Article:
April 10, 2012

Fathers and Sons

My husband announced this morning that he "needs to change gears" with our eight year old son. He feels it's time to get tough on him. When I heard these words this morning, my heart sank just a little.  My initial thoughts were, "But he's just a baby."  

In the Caribbean, the battle of fathers vs. sons is quite commonplace.  I cannot count on my two hands men that I know who have great relationships with their fathers. Frequently I hear, "I don't talk to my old man." 

It's always the same scenario....son wants to prove he's a man and father wants to prove that he's the ONLY man in the house. Many times, there is a physical altercation and most times the son leaves the home. In very rare cases, the two men work things out.  Some pretend to get along just to please the wife/mother.

I know, he's EIGHT. Why am I thinking about this? It just seems to be the natural progression when a father decides to be tough.  You're afraid that tough equates to lack of affection toward his son. No more hugs or kisses. Just handshakes and "You could do betters". Then we end up with the scenario I  described earlier.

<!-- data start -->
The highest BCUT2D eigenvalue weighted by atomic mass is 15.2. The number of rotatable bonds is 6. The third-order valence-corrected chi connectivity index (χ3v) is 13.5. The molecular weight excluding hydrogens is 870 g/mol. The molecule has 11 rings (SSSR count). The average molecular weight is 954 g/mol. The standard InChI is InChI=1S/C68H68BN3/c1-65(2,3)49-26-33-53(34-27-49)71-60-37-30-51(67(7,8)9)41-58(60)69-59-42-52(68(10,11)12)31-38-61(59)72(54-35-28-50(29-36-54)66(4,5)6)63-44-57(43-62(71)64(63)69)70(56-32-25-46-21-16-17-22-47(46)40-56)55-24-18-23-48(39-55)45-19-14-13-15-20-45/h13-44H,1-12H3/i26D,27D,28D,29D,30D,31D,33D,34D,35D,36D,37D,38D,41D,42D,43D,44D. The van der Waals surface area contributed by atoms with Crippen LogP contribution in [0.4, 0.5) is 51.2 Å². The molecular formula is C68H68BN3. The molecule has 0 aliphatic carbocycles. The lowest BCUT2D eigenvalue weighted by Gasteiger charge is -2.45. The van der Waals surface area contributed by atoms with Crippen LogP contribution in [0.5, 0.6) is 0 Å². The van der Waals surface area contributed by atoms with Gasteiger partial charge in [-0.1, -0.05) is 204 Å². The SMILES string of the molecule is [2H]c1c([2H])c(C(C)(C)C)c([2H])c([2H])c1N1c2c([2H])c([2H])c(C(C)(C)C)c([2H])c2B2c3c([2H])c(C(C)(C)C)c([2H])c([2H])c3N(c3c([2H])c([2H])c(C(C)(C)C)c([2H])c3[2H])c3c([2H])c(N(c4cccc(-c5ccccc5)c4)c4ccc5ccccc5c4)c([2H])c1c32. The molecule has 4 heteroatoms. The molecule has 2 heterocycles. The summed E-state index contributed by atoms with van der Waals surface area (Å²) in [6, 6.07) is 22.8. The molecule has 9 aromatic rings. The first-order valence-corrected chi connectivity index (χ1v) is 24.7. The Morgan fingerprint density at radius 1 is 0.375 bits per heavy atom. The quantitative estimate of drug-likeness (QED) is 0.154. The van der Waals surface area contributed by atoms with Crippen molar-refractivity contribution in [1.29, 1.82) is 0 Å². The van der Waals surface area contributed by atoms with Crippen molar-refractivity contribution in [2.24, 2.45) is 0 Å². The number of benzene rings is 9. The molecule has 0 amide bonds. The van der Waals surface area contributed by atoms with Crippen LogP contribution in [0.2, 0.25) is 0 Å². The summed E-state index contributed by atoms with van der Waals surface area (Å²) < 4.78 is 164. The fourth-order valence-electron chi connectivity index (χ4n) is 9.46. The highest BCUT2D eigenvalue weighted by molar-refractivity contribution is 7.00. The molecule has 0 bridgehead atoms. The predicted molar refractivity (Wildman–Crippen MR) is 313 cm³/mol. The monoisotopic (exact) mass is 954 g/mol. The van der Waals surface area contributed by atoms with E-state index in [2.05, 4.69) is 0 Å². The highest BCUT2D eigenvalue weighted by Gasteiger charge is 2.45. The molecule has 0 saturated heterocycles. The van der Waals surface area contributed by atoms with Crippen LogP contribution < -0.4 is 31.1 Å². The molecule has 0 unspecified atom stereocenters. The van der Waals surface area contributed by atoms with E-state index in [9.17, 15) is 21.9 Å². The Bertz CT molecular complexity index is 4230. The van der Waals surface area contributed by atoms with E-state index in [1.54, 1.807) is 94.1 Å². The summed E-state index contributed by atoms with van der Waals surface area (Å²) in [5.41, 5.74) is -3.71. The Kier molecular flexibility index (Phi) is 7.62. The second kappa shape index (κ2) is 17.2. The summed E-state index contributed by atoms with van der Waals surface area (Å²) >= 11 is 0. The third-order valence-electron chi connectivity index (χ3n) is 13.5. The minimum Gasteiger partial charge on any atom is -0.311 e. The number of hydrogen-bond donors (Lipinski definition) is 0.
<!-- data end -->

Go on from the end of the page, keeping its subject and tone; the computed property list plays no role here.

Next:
Now, I must say that my husband is a great father.  And I don't put him in the same category as the traditional man from the Caribbean.  I trust that he will give affection and tell our son he loves him. But, I can tell you that from the time my son was born, I have prayed that they will never end up at odds with each other.  Yes I expect disagreements, but I don't want separation physically or emotionally.

I do have to reluctantly agree that we I have to stop babying him.  Just last night he came into our bedroom and said that he couldn't sleep.  He expected us to tell him to come into our bed, but he was told to go back to his own bed.  I admit that I still cut up some of his food.  And yes, I de-seed his oranges.

I believe that boys do need to be taught how to be men.  In my opinion, the best person for that job would be his father. But we all know that not every boy is that fortunate to have his father in his life.  My son is especially lucky because his father lives in the same house as him.

Many men say they do things a certain way or act a particular way either positively or negatively because, "that's how my father did it." We as parents need to understand that fathers are more than basketball coaches and wrestling partners to their sons.  They are life-coaches. They are constantly teaching their sons knowingly or unknowingly. And I am grateful to my husband that he wants to teach him purposefully and deliberately.

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